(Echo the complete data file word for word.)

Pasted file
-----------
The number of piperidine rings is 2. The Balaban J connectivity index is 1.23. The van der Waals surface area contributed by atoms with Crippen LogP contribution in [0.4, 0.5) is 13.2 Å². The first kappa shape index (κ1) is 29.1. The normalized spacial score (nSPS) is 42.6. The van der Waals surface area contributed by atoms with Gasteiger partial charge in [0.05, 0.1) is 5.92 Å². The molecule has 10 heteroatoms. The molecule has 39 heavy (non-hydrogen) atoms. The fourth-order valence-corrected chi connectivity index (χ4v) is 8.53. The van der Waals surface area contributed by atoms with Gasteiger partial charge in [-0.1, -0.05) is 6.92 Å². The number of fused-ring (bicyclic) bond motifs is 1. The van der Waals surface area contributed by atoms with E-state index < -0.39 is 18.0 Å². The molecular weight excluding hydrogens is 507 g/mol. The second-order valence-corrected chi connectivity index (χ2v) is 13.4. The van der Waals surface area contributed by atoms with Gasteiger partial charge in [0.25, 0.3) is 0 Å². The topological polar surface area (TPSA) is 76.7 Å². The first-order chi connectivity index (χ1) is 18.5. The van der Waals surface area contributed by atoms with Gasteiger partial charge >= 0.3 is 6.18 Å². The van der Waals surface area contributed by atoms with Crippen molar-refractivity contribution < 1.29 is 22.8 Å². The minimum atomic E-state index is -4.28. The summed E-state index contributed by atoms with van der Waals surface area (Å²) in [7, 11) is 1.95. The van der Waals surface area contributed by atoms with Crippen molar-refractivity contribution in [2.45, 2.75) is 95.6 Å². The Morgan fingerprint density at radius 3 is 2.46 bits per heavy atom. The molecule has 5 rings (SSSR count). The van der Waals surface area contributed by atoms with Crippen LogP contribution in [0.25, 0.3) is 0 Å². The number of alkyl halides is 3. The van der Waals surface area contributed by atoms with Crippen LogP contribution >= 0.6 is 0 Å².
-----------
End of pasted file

The number of piperidine rings is 2. The Balaban J connectivity index is 1.23. The van der Waals surface area contributed by atoms with Crippen LogP contribution in [0.4, 0.5) is 13.2 Å². The first kappa shape index (κ1) is 29.1. The normalized spacial score (nSPS) is 42.6. The van der Waals surface area contributed by atoms with Gasteiger partial charge in [0.05, 0.1) is 5.92 Å². The molecule has 10 heteroatoms. The molecule has 39 heavy (non-hydrogen) atoms. The fourth-order valence-corrected chi connectivity index (χ4v) is 8.53. The van der Waals surface area contributed by atoms with Gasteiger partial charge in [-0.1, -0.05) is 6.92 Å². The number of fused-ring (bicyclic) bond motifs is 1. The van der Waals surface area contributed by atoms with E-state index < -0.39 is 18.0 Å². The molecular weight excluding hydrogens is 507 g/mol. The second-order valence-corrected chi connectivity index (χ2v) is 13.4. The van der Waals surface area contributed by atoms with Gasteiger partial charge in [0.25, 0.3) is 0 Å². The topological polar surface area (TPSA) is 76.7 Å². The first-order chi connectivity index (χ1) is 18.5. The van der Waals surface area contributed by atoms with Gasteiger partial charge >= 0.3 is 6.18 Å². The van der Waals surface area contributed by atoms with Crippen molar-refractivity contribution < 1.29 is 22.8 Å². The minimum atomic E-state index is -4.28. The summed E-state index contributed by atoms with van der Waals surface area (Å²) in [7, 11) is 1.95. The van der Waals surface area contributed by atoms with Crippen molar-refractivity contribution in [2.45, 2.75) is 95.6 Å². The Morgan fingerprint density at radius 3 is 2.46 bits per heavy atom. The molecule has 5 rings (SSSR count). The van der Waals surface area contributed by atoms with Crippen LogP contribution in [0.25, 0.3) is 0 Å². The number of alkyl halides is 3. The van der Waals surface area contributed by atoms with Crippen LogP contribution >= 0.6 is 0 Å².